One Cake to Rule them All!

In a way a Victoria sponge is a basic cake. I use it as a base for most of my other cakes, such as

Auntie Gertie’s Coffee Cake

slice of coffee cake
slice of coffee cake

Lemon Drizzle Cake

and it is the base for all my cupcakes

Elderflower and lemon Cupcakes

Royal Wedding Lemon and Elderflower Cupcakes
Royal Wedding Lemon and Elderflower Cupcakes

However a properly made Victoria Sponge is anything but basic.

If you only make one cake, let it be a glorious, fit for any purpose Victoria Sponge. It is perfect for every day, for special occasions and for afternoon teas. It can feed the most humble and is also fit for a queen.

For the last two years, it has been my go-to birthday cake for my bridge group. I confess I sometimes add a few strawberries, as can be seen by the picture below, painted by my very talented friend Monica.

Monica's Victoria Sponge
Monica’s Victoria Sponge

Conversions

I have tried to give conversions from ounces/grams to American cups.  I have found that flours vary so I would recommend using a set of scales, see my post on Conversions . Do not mix methods of measurement, stick to one!

Classic Victoria Sponge

July 6, 2018
: 8-10
: moderate

A classic Victoria sponge is a perfect treat for any occasion. Master the basic sponge recipe, and the world's your Oyster!

By:

Ingredients
  • 2 8 or 9 inch ( 20cm- 22.5cm) round baking tins, greased and lined with parchment paper
  • 8oz self-raising flour (220g/11/2 cups) or 8oz all purpose flour (220g/11/2 cups) with 2 tsp baking powder
  • 8oz butter (220g/2 sticks) at room temperature
  • 8oz sugar (220g)/little over 1 cup plus two level TBS sugar
  • 4 eggs, beaten, at room temperature
  • 2-3 tbs milk
  • Frosting
  • 2oz/85G /1/2 stick butter, at room temperature
  • 9-12 oz/200g - 250g/11/2-1/34 cups icing sugar
  • 100ml/1/3 cup milk
  • Instead of Frosting you could use some whipped cream.
  • To Finish
  • Raspberry or Strawberry Jam
  • Confectioner's sugar
  • Strawberries, optional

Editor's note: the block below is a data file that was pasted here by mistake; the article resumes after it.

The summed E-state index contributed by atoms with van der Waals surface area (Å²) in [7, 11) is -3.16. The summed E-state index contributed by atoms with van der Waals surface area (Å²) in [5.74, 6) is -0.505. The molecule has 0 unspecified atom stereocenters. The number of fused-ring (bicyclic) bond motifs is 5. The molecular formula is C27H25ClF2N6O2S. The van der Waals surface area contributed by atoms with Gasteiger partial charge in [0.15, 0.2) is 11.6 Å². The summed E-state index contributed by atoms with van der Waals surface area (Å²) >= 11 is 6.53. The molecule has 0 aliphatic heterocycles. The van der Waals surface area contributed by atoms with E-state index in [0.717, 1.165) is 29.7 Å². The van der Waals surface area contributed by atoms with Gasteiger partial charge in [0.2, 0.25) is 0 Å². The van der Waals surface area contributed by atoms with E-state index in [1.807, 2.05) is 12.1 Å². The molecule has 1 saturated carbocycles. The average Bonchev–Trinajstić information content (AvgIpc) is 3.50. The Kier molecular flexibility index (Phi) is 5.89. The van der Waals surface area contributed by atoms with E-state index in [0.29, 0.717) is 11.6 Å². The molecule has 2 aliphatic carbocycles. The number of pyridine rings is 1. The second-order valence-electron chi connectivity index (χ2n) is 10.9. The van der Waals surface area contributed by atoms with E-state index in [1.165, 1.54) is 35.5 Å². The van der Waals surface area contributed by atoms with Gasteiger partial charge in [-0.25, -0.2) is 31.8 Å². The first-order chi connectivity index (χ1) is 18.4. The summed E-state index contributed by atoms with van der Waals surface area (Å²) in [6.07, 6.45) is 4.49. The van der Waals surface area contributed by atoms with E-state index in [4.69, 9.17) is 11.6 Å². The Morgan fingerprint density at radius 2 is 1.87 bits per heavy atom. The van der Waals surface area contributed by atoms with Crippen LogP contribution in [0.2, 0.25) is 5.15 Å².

Directions
  • Step 1 Pre-Heat oven to 400F/200C
  • Step 2 Cakes
  • Step 3 If you are using all-purpose or plain flour, cake sure to mix the baking powder thoroughly before adding the other ingredients
  • Step 4 Add all ingredients to a large mixing bowl and beat until you have a smooth mixture. The batter should have a ‘dropping’ consistency, i.e. if you take a spoon of the mixture it should ‘drop’ from the spoon. If the batter is a little thick, add a little more milk
  • Step 5 Divide mixture evenly between the two prepared tins, and smooth the top with a spoon
  • Step 6 Bake in preheated oven for 15-20 minutes.
  • Step 7 Cakes are ready when they are golden brown, risen and spring back slightly when touched.
  • Step 8 Cool in tin, then turn out onto a wire cooling rack, remove parchment paper
  • Step 9 Frosting
  • Step 10 Beat together butter, the lower amount of icing sugar and the milk until totally combined and fluffy, around 5 minutes.
  • Step 11 Add icing sugar as required until frosting reaches a soft spreading consistency
  • Step 12 To assemble
  • Step 13 Spread jam of choice on the top of one of the cooled sponges.
  • Step 14 Top with either frosting, or whipped cream.
  • Step 15 Add some sliced strawberries, if desired, to the whipped cream.
  • Step 16 Top with the second layer.
  • Step 17 Dust with Confectioner’s sugar.
  • Step 18 Make a cup of tea and cup yourself a nice big slice of cake!